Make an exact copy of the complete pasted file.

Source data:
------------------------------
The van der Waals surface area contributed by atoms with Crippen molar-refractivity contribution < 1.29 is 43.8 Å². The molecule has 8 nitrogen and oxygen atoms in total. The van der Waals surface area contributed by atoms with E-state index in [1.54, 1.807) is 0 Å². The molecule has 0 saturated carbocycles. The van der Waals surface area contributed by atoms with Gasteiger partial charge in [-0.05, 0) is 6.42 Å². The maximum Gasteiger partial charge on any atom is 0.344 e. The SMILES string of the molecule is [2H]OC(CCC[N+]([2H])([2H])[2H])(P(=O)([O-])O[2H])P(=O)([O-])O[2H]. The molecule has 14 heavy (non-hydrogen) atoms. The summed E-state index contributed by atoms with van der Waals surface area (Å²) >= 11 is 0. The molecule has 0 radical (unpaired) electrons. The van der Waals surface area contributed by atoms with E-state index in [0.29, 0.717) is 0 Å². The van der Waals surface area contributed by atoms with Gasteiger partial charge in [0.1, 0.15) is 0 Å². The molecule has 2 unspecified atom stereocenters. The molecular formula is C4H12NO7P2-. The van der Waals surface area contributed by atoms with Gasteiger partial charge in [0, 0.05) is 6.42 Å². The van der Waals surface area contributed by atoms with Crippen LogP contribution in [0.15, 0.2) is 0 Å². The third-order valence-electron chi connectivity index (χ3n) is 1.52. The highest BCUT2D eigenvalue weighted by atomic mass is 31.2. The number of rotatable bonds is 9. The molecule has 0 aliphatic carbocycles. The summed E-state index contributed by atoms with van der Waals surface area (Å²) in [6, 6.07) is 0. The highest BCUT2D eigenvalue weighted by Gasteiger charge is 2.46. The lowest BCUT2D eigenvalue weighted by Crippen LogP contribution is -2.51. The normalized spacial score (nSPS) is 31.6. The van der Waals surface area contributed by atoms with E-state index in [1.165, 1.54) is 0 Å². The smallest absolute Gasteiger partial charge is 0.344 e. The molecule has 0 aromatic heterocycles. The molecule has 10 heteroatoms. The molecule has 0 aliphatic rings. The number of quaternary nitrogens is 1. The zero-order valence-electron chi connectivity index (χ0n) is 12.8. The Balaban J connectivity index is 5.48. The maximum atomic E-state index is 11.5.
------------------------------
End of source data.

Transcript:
The van der Waals surface area contributed by atoms with Crippen molar-refractivity contribution < 1.29 is 43.8 Å². The molecule has 8 nitrogen and oxygen atoms in total. The van der Waals surface area contributed by atoms with E-state index in [1.54, 1.807) is 0 Å². The molecule has 0 saturated carbocycles. The van der Waals surface area contributed by atoms with Gasteiger partial charge in [-0.05, 0) is 6.42 Å². The maximum Gasteiger partial charge on any atom is 0.344 e. The SMILES string of the molecule is [2H]OC(CCC[N+]([2H])([2H])[2H])(P(=O)([O-])O[2H])P(=O)([O-])O[2H]. The molecule has 14 heavy (non-hydrogen) atoms. The summed E-state index contributed by atoms with van der Waals surface area (Å²) >= 11 is 0. The molecule has 0 radical (unpaired) electrons. The van der Waals surface area contributed by atoms with E-state index in [0.29, 0.717) is 0 Å². The van der Waals surface area contributed by atoms with Gasteiger partial charge in [0.1, 0.15) is 0 Å². The molecule has 2 unspecified atom stereocenters. The molecular formula is C4H12NO7P2-. The van der Waals surface area contributed by atoms with Gasteiger partial charge in [0, 0.05) is 6.42 Å². The van der Waals surface area contributed by atoms with Crippen LogP contribution in [0.15, 0.2) is 0 Å². The third-order valence-electron chi connectivity index (χ3n) is 1.52. The highest BCUT2D eigenvalue weighted by atomic mass is 31.2. The number of rotatable bonds is 9. The molecule has 0 aliphatic carbocycles. The summed E-state index contributed by atoms with van der Waals surface area (Å²) in [6, 6.07) is 0. The highest BCUT2D eigenvalue weighted by Gasteiger charge is 2.46. The lowest BCUT2D eigenvalue weighted by Crippen LogP contribution is -2.51. The normalized spacial score (nSPS) is 31.6. The van der Waals surface area contributed by atoms with E-state index in [1.165, 1.54) is 0 Å². The smallest absolute Gasteiger partial charge is 0.344 e. The molecule has 0 aromatic heterocycles. The molecule has 10 heteroatoms. The molecule has 0 aliphatic rings. The number of quaternary nitrogens is 1. The zero-order valence-electron chi connectivity index (χ0n) is 12.8. The Balaban J connectivity index is 5.48. The maximum atomic E-state index is 11.5.